What Are IDEAs Made Of: Research
It has been said that the definition of madness is to keep doing the same thing again and expect a different outcome. This doesn’t seem to apply to market research.
There is a thought in play that if you ask doctors what they want from your new product, you might get a response that is both useful and likely to be different than the information gathered the last time your company asked the same question, or the last time your competitors did. Given that Henry Ford knew the flaws in this approach some time ago, it does seem to be taking a while for pharma to catch up.: “If I’d asked customers, they would only have told me they wanted a faster horse…” is as good a statement of the problem of research as we’ve heard. Ford knew that customers aren’t best placed to answer the ‘What if…?’ question.
When we say someone is ‘insightful’, we mean that they fully understand and empathize with their correspondent, that they see things with a different perspective, they can think laterally and ‘outside of the box’, that they are an active listener, exploring ‘what if?’ and ‘so what?’ questions, probing with ‘when you say x, do you mean…?’ questions and following with ‘do you mean something like this…?’ Applying those same rules to market research would produce a remarkably different outcome.
“A lot of market research presumes the customer has thought about what is possible…”
We may know that our product could do something that our customers haven’t thought about yet – we can’t presume they know what to ask of our product. A lot of market research presumes the customer has thought about what is possible, whereas we know that if we ask the straight question, most often we see users say they ‘need’ more: efficacy, safety, tolerability, options. None of these is useful in itself – users often, in practice, ignore what they say they ‘need’ more of.
We must truly observe what users do with products. Why do they do what they do currently, and is there anything curious to a wholly ‘rational’ observer. What are the patterns of behaviour? All of these questions get us to a ‘that’s funny’ clue, and more than one definition of ‘insight’ is that it is not the Eureka moment that counts, but when someone says ‘that’s funny…’.
Customers tend to ‘cope’ with current agents – because they have to – so at the same time as they understand the flaws of the agent, they also underestimate the improvements that would make them switch. The AK-47 isn’t the success it is because it is the ‘best’ rifle (if ‘best’ is used the way pharma companies use it) – on many ‘efficacy dimensions, it is beaten by competitors (accuracy, repeat firing), but it gained its success by being, on the ground, the dirty hard ground, the most reliable. Which, when you come to think of it from a user’s perspective, has its advantages…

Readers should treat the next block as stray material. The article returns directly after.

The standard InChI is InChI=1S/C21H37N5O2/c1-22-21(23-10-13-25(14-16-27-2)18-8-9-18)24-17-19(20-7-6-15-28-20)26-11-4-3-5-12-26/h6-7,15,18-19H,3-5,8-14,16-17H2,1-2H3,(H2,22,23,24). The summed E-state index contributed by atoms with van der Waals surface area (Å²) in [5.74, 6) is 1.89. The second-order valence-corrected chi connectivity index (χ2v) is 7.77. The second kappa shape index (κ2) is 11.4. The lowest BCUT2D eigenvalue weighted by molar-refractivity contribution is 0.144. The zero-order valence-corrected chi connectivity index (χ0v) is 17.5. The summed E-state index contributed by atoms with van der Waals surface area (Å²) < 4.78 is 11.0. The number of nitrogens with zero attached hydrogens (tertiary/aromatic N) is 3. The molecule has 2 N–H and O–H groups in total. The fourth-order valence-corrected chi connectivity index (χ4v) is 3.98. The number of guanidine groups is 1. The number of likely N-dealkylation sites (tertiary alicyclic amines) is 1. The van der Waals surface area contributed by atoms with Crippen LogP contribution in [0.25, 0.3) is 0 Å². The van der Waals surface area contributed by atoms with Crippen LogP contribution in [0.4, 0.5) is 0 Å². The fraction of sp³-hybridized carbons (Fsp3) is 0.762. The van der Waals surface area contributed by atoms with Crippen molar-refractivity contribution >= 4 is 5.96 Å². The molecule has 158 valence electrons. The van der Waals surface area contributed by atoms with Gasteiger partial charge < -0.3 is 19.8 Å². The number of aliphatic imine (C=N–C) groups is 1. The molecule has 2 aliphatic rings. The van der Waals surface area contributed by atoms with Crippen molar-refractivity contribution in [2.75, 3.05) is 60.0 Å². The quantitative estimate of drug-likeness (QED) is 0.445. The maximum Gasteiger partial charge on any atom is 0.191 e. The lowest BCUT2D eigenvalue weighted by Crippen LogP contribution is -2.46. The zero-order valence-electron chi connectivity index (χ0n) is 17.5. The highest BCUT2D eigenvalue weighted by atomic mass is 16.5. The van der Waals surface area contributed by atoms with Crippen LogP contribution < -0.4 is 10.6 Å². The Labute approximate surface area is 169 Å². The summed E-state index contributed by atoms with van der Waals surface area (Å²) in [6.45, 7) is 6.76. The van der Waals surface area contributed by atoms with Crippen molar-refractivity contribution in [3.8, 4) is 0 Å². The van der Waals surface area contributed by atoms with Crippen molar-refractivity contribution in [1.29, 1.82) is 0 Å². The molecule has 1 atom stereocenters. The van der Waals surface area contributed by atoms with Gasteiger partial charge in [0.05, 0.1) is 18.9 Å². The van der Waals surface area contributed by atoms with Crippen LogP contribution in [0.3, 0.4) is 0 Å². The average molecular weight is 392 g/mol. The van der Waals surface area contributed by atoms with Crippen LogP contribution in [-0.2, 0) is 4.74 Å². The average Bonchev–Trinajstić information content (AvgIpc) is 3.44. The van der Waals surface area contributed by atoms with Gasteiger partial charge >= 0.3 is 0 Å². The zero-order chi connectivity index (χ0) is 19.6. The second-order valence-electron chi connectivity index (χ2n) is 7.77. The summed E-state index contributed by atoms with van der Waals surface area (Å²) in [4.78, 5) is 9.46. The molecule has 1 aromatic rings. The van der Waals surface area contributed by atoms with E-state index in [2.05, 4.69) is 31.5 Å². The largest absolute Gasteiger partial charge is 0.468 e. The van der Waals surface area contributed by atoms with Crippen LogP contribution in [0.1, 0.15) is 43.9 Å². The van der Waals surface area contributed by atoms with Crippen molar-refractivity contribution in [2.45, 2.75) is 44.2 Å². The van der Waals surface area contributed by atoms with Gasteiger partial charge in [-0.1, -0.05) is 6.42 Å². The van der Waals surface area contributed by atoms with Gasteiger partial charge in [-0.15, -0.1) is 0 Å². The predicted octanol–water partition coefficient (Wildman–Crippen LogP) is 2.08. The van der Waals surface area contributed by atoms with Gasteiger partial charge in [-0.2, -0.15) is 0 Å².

What is great insight, then? Great strategic insight should:
• Be correct: it should be verifiable. Guesses are OK, but need to be verified/ validated through analytics/MR. An ‘n of 1’ insight can be enough as a clue, but needs to qualified and quantified at some point
• Be insight into the product you have, the way the market works, or the way that audiences think, or insight into constraints imposed by current therapy
• Be a goal of the audience: not unmet needs. Goals track to behaviour and personal reward (benefits) better than ‘needs’. Goals can be driven (that is, you can do something about the goals they hold)
• Be a learning: Insight is a learning process. It should be iterative – don’t expect ‘insight’ from first-pass research, from the first ‘why’ question. This week, I heard a marketer newly integrated into another company say that the new company’s research tends to ask just one ‘why’ rather than the ‘3 whys’ he was always told to ask as a minimum. Learning processes are based on assumptions that can be corroborated, so the onward examination of assumptions is an absolutely core goal of research.
• Lead to thinking differently
“Remember Viagra, the angina drug?”
So when does insight become useful? When it makes us ask different questions, that lead to somewhere no-one else has been… Our product should make us ask different questions of our audiences, but that insight should then make us ask different questions of our product. “Could it do ‘that’…? Of course – we didn’t know that would be something you might want…”.
Remember Viagra, the angina drug? Key is the “If we act on this insight, will we be the only ones to have done so…” question. Insight itself doesn’t need to be unique, action can make it unique – studies, marketing strategy, etc. The key is to ask ‘Can we build on this insight to get somewhere completely new (with our product) and valuable?’ Anything else is just a finding, one that is likely to be the same as everyone else’s findings, and trying to use that to your benefit could well be another definition of madness.
About the author:
Mike Rea is a Principal with IDEA Pharma, who enjoys taking a look outside the industry to learn how it can think differently. For direct enquiries he can be contacted on firstname.lastname@example.org and for more information on IDEA Pharma please see http://www.ideapharma.com/what/default.htm.
The next WAIMO piece will be in a couple of weeks.
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